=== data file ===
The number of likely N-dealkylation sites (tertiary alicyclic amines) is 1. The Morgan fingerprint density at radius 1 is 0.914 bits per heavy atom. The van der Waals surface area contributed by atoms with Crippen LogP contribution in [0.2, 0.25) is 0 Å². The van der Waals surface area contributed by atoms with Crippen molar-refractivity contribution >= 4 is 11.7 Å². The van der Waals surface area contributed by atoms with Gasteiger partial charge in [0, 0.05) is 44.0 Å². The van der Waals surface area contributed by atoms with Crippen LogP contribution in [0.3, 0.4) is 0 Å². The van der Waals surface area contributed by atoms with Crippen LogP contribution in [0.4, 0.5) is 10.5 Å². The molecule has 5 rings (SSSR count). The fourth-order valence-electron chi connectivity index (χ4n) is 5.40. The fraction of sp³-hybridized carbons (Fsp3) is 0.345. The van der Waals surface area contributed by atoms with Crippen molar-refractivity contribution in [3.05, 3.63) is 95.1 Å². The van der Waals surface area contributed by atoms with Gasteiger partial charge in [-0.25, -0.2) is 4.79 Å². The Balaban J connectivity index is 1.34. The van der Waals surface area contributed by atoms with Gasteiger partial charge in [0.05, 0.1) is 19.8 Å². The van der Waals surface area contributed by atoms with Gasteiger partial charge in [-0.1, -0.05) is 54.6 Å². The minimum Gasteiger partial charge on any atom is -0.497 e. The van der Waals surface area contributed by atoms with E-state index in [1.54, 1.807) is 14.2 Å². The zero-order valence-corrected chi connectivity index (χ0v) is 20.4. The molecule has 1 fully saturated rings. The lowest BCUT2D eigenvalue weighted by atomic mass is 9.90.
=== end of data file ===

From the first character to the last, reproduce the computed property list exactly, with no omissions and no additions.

The number of likely N-dealkylation sites (tertiary alicyclic amines) is 1. The Morgan fingerprint density at radius 1 is 0.914 bits per heavy atom. The van der Waals surface area contributed by atoms with Crippen LogP contribution in [0.2, 0.25) is 0 Å². The van der Waals surface area contributed by atoms with Crippen molar-refractivity contribution >= 4 is 11.7 Å². The van der Waals surface area contributed by atoms with Gasteiger partial charge in [0, 0.05) is 44.0 Å². The van der Waals surface area contributed by atoms with Crippen LogP contribution in [0.3, 0.4) is 0 Å². The van der Waals surface area contributed by atoms with Crippen LogP contribution in [0.4, 0.5) is 10.5 Å². The molecule has 5 rings (SSSR count). The fourth-order valence-electron chi connectivity index (χ4n) is 5.40. The fraction of sp³-hybridized carbons (Fsp3) is 0.345. The van der Waals surface area contributed by atoms with Crippen molar-refractivity contribution in [3.05, 3.63) is 95.1 Å². The van der Waals surface area contributed by atoms with Gasteiger partial charge in [-0.25, -0.2) is 4.79 Å². The Balaban J connectivity index is 1.34. The van der Waals surface area contributed by atoms with Gasteiger partial charge in [0.05, 0.1) is 19.8 Å². The van der Waals surface area contributed by atoms with Gasteiger partial charge in [-0.1, -0.05) is 54.6 Å². The minimum Gasteiger partial charge on any atom is -0.497 e. The van der Waals surface area contributed by atoms with E-state index in [1.54, 1.807) is 14.2 Å². The zero-order valence-corrected chi connectivity index (χ0v) is 20.4. The molecule has 1 fully saturated rings. The lowest BCUT2D eigenvalue weighted by atomic mass is 9.90.